The year of 2016–2017 was a year like no other at Holland Christian Schools. It was full of events, programs, new initiatives, and a site visit for accreditation; but despite all those happenings, in many people’s minds 2016–2017 will be forever marked as a year of pain and loss. As a school community, we were forced to rely on each other and on the Lord for strength in ways that we had never experienced, and we shed plenty of tears along the way. However, I’m confident that years down the road we will look back and realize that the bonds forged during our trials have shaped a unique and deeper community for us.
In June of 2016, I was on a summer trip to Israel with other Holland Christian faculty, staff, and administrators when we received word that one of our high school students had been lost in Lake Michigan. His body was ultimately found a few days later. On the morning of September 26, I was sitting in my office when a local police officer came in to tell me that one of our high school teachers had been in a serious car accident and might not survive. He died the following day. On March 18, one of our 4th grade students passed away after battling a rare brain tumor for over a year. On April 27, one of our 7th grade students passed away the day after being diagnosed with a form of leukemia that usually affects the elderly. Then over Memorial Day weekend, our high school technology specialist died at home during a father-son weekend with his five-year-old boy. Finally, on June 20, a 6th grade student passed away after sudden bleeding in the brain began a week earlier.
Four student deaths and two staff deaths.
In one school year.
Loss, grief, and pain of this magnitude are almost unfathomable, and they touched all segments of our school community: elementary, middle school, and high school. Our collective suffering brought out our best and our worst, but we learned a lot about each other along the way that helped us come together as a body and that may be helpful to you as well.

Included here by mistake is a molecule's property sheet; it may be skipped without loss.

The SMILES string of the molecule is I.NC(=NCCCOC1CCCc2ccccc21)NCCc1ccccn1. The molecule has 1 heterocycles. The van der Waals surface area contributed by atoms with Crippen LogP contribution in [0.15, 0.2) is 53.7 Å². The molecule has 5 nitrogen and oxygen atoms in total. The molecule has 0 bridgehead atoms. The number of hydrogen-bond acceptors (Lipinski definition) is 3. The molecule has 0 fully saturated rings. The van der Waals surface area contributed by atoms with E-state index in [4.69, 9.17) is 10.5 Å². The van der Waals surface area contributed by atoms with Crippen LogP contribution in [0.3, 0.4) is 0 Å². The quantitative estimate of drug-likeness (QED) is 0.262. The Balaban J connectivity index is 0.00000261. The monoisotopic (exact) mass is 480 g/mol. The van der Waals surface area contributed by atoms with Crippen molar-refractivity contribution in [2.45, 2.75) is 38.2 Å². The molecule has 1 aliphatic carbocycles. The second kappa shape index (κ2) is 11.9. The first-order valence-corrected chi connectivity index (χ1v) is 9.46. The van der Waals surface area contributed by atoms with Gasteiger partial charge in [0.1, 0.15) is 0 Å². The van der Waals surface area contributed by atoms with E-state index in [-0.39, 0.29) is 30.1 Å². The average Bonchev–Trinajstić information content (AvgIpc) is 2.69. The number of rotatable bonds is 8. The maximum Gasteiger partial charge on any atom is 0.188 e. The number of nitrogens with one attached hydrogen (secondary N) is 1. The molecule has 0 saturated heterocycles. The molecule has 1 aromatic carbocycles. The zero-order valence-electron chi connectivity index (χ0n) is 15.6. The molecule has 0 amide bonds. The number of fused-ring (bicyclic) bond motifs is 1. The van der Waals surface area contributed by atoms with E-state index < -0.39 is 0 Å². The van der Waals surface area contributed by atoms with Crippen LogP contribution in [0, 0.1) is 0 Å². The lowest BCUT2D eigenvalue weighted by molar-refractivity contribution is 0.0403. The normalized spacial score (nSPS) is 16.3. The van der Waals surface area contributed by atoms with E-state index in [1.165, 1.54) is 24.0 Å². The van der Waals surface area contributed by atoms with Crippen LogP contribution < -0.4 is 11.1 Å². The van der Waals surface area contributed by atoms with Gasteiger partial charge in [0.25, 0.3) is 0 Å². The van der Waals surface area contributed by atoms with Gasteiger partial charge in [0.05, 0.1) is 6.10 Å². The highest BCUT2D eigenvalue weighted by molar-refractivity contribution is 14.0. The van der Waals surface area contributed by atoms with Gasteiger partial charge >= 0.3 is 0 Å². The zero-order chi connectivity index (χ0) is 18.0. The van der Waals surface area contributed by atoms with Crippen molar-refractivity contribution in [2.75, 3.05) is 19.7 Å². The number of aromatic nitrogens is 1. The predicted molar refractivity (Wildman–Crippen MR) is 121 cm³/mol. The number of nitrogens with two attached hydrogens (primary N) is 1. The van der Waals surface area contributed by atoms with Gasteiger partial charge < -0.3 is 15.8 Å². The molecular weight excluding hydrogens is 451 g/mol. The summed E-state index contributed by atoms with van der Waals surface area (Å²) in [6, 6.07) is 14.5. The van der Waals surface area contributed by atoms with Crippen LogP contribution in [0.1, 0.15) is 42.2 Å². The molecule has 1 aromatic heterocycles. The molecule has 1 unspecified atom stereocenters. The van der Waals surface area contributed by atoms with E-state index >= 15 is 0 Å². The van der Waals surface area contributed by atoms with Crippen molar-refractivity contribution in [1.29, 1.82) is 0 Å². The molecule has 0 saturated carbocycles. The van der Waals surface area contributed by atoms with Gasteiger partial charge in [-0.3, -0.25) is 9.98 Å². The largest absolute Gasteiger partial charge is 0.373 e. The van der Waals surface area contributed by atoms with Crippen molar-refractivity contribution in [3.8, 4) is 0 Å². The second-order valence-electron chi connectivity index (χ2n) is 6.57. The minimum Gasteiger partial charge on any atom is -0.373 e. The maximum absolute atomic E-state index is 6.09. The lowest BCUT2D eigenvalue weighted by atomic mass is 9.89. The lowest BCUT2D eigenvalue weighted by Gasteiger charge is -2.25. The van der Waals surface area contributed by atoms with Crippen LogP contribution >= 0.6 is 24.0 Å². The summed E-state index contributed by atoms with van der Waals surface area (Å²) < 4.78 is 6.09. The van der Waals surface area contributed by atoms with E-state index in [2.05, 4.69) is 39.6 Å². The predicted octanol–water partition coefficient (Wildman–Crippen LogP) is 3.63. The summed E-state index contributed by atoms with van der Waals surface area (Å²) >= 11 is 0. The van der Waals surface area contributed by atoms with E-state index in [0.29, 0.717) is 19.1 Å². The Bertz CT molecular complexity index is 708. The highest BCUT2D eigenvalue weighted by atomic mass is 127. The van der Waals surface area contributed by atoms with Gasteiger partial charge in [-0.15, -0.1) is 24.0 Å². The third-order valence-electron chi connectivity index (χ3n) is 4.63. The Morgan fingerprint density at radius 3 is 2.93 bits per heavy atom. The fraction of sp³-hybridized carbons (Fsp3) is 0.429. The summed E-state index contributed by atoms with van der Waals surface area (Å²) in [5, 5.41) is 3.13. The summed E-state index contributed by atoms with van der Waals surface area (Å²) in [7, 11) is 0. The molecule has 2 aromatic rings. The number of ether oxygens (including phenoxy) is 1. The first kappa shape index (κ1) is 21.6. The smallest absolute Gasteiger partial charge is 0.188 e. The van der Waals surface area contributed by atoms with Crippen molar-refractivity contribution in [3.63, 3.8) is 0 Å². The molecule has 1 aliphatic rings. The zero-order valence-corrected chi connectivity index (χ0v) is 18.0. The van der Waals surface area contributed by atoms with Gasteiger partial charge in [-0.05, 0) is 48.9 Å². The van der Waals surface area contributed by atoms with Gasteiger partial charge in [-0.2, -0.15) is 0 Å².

Keep the routine, but adjust the expectations. This became a mantra for our high school faculty, staff, and students during the fall weeks following the loss of their beloved friend and colleague. It was tempting to call off school while we grieved, but we received great advice to the contrary. Continuing with our school schedule provided comfort to both teachers and students in the rhythm of the day, but we allowed ourselves the flexibility of special assemblies, counselors on hand, and colleagues at the ready to step in for anyone who needed a break. Keeping the body together amidst the sadness even allowed students to lift their teachers up in ways that required an authentic, adult, relevant embodiment of their faith. A common reflection on the week noted that while there may not have been as much normal class work accomplished, there was a whole lot of Christian education going on.
This is an abridged version of this article. To read more, subscribe to Christian Educators Journal.